FIG. 4a through FIG. 4c show still another embodiment of the present invention. In this embodiment, the antirotation member 30 is made of a single plate and further provided with a projection 30a at the radially outward end. In other words, the antirotation member 30 is held between the paired end surfaces 12a, 12b of the coil expander 12 and the curved bar 27 is inserted through the hole 33 formed on the antirotation member 30. The antirotation member 30 is a plate member of an oblong rectangular shape in the radial direction as seen in the circumferential direction of the piston 1, with its axial dimension slightly less than the cross-sectional outside diameter of the coil expander 12. The antirotation member 30 is provided at the radially outward end, with the projection 30a projecting radially outward from the axial midpoint. The projection 30a is inserted into an oil hole 19 formed in the web portion 15 of the oil ring 11 and having a cross section oblong in the circumferential direction. The radially inward end of the antirotation member 30 is inserted into the oil drain hole 6 formed on the bottom surface 5 of the oil ring groove 3.

Thus, the projection 30a on one end of the antirotation member 30 placed between the paired end surfaces 12a, 12b of the coil expander 12 is inserted into the oil hole 19 in the oil ring 11 so that the projection 30a engages with the circumferential end surfaces of the oil hole 19.

Therefore, the combined oil ring 10 is prevented from rotating in the circumferential direction as the circumferential end surfaces of the oil hole 19 engage with the projection 30a of the antirotation member 30.

Although the present invention has been described with reference to the preferred embodiments, it is apparent that the present invention is not limited to the aforesaid preferred embodiments, but various modification can be attained without departing from its scope.

Patent Citations
Cited PatentFiling datePublication dateApplicantTitle
US1791280 *Jan 7, 1929Feb 3, 1931Packard Motor Car CoInternal-combustion engine
US3105695 *Mar 13, 1961Oct 1, 1963Sealed Power CorpPiston ring assembly
US3108817 *Jul 20, 1961Oct 29, 1963Hughes Ritchmond PPiston ring assembly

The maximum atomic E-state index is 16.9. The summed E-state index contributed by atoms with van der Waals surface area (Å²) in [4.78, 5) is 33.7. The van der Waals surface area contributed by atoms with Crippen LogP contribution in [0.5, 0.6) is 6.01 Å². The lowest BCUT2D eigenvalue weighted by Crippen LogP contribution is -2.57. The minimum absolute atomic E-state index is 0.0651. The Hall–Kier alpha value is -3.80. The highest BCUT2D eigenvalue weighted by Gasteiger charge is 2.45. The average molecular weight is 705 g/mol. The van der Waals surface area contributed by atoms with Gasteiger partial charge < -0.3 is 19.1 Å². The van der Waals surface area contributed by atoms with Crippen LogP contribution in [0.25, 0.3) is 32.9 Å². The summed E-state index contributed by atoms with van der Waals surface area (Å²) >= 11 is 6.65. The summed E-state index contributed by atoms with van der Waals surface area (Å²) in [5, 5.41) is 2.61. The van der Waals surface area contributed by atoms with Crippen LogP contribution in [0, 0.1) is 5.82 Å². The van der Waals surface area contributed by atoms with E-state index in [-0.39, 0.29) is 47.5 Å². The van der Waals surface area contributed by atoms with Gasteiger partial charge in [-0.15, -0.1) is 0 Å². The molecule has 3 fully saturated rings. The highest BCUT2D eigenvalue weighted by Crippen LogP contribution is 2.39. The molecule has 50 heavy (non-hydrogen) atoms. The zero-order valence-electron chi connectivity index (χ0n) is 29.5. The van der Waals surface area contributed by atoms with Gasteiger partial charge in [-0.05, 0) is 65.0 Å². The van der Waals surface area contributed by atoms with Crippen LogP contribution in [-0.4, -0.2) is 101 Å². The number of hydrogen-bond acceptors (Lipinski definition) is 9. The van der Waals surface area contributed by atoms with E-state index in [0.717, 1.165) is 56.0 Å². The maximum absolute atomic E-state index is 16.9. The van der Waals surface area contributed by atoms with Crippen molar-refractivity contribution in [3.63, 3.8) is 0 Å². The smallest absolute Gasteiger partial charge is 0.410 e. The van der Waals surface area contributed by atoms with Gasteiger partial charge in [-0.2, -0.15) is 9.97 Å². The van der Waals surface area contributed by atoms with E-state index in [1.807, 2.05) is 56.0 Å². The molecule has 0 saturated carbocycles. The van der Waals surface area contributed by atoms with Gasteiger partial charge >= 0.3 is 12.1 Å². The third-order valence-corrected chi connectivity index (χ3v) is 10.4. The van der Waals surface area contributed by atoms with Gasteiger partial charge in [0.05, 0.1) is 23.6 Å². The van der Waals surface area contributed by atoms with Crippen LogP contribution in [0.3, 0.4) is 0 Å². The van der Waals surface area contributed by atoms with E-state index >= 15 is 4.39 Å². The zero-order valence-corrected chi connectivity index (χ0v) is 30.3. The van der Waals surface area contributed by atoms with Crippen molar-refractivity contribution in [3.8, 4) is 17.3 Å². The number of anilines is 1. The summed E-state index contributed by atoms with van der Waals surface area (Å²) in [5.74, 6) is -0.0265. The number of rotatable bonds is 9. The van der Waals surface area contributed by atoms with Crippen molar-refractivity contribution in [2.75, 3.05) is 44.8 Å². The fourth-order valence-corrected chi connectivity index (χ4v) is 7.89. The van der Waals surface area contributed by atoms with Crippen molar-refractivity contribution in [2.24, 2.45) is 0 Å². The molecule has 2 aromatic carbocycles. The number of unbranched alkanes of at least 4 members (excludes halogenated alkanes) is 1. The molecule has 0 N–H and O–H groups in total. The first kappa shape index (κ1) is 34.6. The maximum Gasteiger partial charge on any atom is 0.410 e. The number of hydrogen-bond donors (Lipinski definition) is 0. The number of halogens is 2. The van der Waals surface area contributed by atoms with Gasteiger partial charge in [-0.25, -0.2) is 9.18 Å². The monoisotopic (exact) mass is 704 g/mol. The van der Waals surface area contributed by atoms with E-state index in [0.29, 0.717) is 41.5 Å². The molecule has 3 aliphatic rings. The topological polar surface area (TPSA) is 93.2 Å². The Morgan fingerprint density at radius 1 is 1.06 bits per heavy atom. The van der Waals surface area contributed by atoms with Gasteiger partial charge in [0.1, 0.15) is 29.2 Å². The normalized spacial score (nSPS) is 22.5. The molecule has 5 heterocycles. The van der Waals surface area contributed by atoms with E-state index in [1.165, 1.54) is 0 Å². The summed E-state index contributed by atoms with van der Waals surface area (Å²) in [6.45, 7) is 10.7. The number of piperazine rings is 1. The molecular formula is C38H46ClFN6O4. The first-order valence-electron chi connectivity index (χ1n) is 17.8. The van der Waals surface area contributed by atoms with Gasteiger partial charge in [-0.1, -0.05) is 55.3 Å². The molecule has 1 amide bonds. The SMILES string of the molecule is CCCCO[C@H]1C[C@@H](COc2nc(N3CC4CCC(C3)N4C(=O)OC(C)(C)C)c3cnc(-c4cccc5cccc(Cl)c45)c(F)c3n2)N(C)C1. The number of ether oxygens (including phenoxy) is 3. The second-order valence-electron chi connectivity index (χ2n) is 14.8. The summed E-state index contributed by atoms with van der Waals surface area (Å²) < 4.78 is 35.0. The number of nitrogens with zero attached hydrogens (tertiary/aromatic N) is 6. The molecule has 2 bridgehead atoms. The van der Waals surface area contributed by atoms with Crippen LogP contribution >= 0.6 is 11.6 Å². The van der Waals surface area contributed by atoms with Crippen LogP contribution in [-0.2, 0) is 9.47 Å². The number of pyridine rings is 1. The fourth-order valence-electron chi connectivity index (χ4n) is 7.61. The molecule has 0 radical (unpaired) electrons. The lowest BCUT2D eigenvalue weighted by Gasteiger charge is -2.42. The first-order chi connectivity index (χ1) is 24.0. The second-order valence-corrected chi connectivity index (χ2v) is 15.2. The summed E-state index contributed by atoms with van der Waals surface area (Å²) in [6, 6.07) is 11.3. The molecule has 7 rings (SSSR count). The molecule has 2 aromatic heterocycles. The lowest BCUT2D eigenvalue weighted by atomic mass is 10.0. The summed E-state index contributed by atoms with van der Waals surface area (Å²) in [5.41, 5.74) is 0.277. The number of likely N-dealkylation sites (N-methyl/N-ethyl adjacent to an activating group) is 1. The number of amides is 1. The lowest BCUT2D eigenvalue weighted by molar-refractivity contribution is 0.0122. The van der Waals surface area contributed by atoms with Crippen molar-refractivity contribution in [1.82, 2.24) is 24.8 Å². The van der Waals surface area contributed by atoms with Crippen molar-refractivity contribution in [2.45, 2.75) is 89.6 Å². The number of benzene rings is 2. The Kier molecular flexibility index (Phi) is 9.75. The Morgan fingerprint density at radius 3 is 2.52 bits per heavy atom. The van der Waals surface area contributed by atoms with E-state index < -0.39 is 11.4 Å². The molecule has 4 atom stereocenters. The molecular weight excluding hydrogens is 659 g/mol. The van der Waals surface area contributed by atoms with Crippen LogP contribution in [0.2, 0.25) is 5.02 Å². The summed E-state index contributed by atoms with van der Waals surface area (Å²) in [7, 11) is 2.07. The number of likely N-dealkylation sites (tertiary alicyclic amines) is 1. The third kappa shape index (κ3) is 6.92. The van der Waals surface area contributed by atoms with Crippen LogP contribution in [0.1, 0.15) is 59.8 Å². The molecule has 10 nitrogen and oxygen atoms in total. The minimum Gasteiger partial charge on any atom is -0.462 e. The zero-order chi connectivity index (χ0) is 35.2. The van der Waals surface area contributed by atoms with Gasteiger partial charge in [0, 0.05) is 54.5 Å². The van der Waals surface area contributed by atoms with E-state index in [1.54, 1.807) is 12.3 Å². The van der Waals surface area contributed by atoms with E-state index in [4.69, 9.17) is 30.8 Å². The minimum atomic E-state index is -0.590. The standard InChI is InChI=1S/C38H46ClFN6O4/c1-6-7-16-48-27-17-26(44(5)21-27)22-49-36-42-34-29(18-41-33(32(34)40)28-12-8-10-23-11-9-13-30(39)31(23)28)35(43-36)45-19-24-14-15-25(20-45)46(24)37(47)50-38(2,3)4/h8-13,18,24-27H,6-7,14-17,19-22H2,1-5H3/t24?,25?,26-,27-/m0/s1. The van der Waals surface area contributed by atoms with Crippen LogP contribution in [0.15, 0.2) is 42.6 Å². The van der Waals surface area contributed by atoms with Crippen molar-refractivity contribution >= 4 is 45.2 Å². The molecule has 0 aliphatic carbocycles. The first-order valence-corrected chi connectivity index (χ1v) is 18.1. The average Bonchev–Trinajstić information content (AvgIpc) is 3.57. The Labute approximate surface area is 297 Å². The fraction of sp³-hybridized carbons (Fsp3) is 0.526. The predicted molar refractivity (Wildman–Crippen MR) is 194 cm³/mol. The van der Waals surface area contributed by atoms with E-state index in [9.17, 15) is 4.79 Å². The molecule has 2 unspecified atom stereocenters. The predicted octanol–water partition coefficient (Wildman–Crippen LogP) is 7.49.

US3955823 *Nov 19, 1974May 11, 1976Koppers Company, Inc.Oil ring assembly
JPH0332156A * Title not available
JPH0525064A * Title not available
JPH0659660A * Title not available
JPS569879A * Title not available
JPS5731546U * Title not available
JPS56165937A * Title not available
Non-Patent Citations
Reference
1 *Japanese Industrial Standard, General Rules for Piston Rings, JIS B 8032 dated 1993.
Referenced by
Citing PatentFiling datePublication dateApplicantTitle
US6547251 *Mar 27, 2000Apr 15, 2003Nippon Piston Ring Co., Ltd.Ring groove for oil ring with coil expander of piston
US6615788 *Mar 4, 2002Sep 9, 2003Geum T. HanPiston assembly for an internal combustion engine
US6682078Jul 12, 2002Jan 27, 2004Nippon Piston Ring Co., Ltd.Ring groove for oil ring with coil expander of piston
US6834861 *Aug 30, 2002Dec 28, 2004Riken CorporationTwo piece oil control ring with nitrided surface layers
US6860485 *Mar 21, 2003Mar 1, 2005Nippon Piston Ring Co., Ltd.Piston ring
US20110204575 *Feb 24, 2010Aug 25, 2011Mahle Konig Kommanditgesellschaft Gmbh & Co.Piston ring
Classifications
U.S. Classification277/434, 277/449, 277/463
International ClassificationF16J9/14, F16J9/20, F16J9/06, F16J9/24
Cooperative ClassificationF16J9/145, F16J9/24, F16J9/062, F16J9/203
European ClassificationF16J9/06B2, F16J9/20B, F16J9/24, F16J9/14B
Legal Events
DateCodeEventDescription
Dec 31, 2008FPAYFee payment
Year of fee payment: 12
Nov 26, 2004FPAYFee payment
Year of fee payment: 8
Jan 11, 2001FPAYFee payment
Year of fee payment: 4
Apr 18, 1996ASAssignment
Owner name: TEIKOKU PISTON RING CO., LTD., JAPAN
Free format text: ASSIGNMENT OF ASSIGNORS INTEREST;ASSIGNORS:ISHIDA, MASAO;NARUSE, YOSHIO;REEL/FRAME:007959/0653
Effective date: 19960405